Gayline Shaw was still 16 when she graduated from Bledsoe High School as valedictorian.
Brains were not her only gift.
The school’s senior class of 1950, “being of unsound mind and disintegrating memory after four strenuous years,” issued a class will. While Ona Mae left “her most charming looks and personality to Helen” and Wayne left “to Jimmy Kennedy his ability to get his mouth taped up in math class,” Gayline’s unique talent was likely more remembered and appreciated.
She left, to Dot Trice, the “ability to spit tobacco juice into a Coke bottle across the room.”
A few years later, Gayline (Shaw) Roberts’ daughter shared her mother’s taste for the unusual. Rhonda Roberts says she was 4 when she first remembers visiting her grandparents’ farm near Bluit, which is near Bledsoe, which are both about 40 miles south of Farwell along the Texas-New Mexico border.
Rhonda wanted to take a “cowboy bath” like her grandpa, Gailor Shaw, and older brother Randy.
“No,” Pauline Shaw told her granddaughter, “young ladies take baths in the washtub on the porch.”
But Rhonda was no young lady. She did not know exactly what a cowboy bath involved, but it sounded like fun; so she pitched a fit until her grandfather gave in, hauled her out to the pasture and tossed her in the horse tank.
Rhonda never asked for another cowboy bath after that.
Family stories don’t make the newspaper very often. Too bad. Sometimes we need to read about a lot less news and a lot more real life.
Edith Gilliland never sat on Jesse James’ knee. But she loved it when her grandchildren in Muleshoe asked her that question.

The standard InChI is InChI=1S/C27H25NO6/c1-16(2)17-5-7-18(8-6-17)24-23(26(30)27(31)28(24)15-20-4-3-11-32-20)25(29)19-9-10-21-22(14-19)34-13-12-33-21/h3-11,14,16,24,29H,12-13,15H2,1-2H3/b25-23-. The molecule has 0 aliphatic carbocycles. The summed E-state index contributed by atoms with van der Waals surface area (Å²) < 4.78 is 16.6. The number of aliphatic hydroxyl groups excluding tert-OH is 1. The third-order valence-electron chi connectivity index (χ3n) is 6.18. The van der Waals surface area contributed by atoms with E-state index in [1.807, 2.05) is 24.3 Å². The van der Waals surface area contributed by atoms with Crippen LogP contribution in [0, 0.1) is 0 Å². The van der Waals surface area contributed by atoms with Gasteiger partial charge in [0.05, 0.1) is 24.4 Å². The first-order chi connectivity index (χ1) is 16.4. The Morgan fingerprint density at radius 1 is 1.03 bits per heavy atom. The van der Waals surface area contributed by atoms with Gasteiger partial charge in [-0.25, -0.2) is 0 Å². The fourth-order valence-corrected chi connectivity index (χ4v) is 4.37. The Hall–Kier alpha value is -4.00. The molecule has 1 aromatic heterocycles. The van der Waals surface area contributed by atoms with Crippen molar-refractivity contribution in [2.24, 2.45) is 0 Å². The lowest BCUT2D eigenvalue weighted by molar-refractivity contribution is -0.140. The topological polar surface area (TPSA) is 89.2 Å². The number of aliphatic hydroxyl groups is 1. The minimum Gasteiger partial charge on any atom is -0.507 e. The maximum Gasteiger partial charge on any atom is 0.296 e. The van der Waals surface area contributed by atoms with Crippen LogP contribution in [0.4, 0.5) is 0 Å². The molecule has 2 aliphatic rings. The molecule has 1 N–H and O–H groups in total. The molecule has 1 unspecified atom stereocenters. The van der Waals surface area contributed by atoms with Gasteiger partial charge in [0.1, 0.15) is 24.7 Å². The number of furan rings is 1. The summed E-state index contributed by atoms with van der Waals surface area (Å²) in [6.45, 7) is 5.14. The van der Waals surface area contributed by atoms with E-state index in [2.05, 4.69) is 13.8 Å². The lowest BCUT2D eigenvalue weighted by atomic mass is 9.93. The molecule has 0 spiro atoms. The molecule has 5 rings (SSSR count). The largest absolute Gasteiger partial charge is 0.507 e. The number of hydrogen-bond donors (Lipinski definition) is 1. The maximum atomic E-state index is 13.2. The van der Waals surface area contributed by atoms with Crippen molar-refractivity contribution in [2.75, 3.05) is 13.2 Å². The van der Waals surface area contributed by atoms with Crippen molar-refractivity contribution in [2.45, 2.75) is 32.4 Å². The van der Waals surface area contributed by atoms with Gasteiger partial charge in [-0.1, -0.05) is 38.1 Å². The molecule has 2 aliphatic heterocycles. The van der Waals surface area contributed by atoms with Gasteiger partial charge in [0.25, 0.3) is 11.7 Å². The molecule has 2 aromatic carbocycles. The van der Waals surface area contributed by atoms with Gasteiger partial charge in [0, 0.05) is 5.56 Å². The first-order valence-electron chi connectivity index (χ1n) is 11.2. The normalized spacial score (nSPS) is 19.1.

“No,” she would say. “It wasn’t me. I’m not that old.”
The baby on the outlaw’s knee was her aunt. James and his friends were always welcome at the family’s Oklahoma farm. “They would come by and my great grandmother would cook dinner for them,” Gilliland would say.
And then Great Gilliland — that’s what everyone called her in 1995 when she was 82 with 21 great grandchildren — would tell more stories. The best one involved her mother-in-law, who always kept a loaded pistol nearby, and once helped a man with a bug in his ear.
According to Great Gilliland, a man knocked on the door of Mamie Gilliland’s farmhouse when she was home alone. The man said he had a bug in his ear, and he needed help to get it out.
Mamie Gilliland must have believed nobody would make up a story like that and, besides, she had a pistol in her sewing bag. So she let the man come in. She had him lay his head down, and she poured water in his ear. A few moments later, out walked a bug.
Those are a few of my family stories. If you will share some of yours, we’ll put them in the paper.
Send them to the e-mail address that follows or give me a call. I look forward to hearing tales from your cowboys and Great Gillilands.
From the Editor’s Desk is a weekly memo to CNJ readers. David Stevens can be reached at 763-6991, extension 310, or by e-mail: